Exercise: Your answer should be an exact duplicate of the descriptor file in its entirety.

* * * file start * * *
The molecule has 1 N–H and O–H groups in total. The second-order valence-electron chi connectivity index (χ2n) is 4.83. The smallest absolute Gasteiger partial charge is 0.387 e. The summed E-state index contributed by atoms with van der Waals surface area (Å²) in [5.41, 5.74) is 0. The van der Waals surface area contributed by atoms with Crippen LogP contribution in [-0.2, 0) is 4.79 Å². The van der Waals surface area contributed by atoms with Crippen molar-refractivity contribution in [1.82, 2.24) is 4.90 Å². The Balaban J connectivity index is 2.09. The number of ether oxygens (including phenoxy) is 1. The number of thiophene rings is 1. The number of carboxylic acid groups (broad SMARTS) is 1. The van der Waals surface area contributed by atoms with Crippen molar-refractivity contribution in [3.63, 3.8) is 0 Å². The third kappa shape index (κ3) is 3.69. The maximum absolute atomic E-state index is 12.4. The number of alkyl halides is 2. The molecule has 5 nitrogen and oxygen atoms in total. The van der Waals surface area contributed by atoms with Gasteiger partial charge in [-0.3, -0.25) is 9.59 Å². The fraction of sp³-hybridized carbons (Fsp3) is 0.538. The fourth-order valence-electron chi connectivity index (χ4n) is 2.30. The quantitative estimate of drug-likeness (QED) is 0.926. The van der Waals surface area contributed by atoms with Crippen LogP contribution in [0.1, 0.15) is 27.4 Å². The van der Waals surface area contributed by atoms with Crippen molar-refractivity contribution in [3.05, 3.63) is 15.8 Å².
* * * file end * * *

The molecule has 1 N–H and O–H groups in total. The second-order valence-electron chi connectivity index (χ2n) is 4.83. The smallest absolute Gasteiger partial charge is 0.387 e. The summed E-state index contributed by atoms with van der Waals surface area (Å²) in [5.41, 5.74) is 0. The van der Waals surface area contributed by atoms with Crippen LogP contribution in [-0.2, 0) is 4.79 Å². The van der Waals surface area contributed by atoms with Crippen molar-refractivity contribution in [1.82, 2.24) is 4.90 Å². The Balaban J connectivity index is 2.09. The number of ether oxygens (including phenoxy) is 1. The number of thiophene rings is 1. The number of carboxylic acid groups (broad SMARTS) is 1. The van der Waals surface area contributed by atoms with Crippen molar-refractivity contribution in [3.63, 3.8) is 0 Å². The third kappa shape index (κ3) is 3.69. The maximum absolute atomic E-state index is 12.4. The number of alkyl halides is 2. The molecule has 5 nitrogen and oxygen atoms in total. The van der Waals surface area contributed by atoms with Gasteiger partial charge in [-0.3, -0.25) is 9.59 Å². The fraction of sp³-hybridized carbons (Fsp3) is 0.538. The fourth-order valence-electron chi connectivity index (χ4n) is 2.30. The quantitative estimate of drug-likeness (QED) is 0.926. The van der Waals surface area contributed by atoms with Crippen LogP contribution in [0.1, 0.15) is 27.4 Å². The van der Waals surface area contributed by atoms with Crippen molar-refractivity contribution in [3.05, 3.63) is 15.8 Å².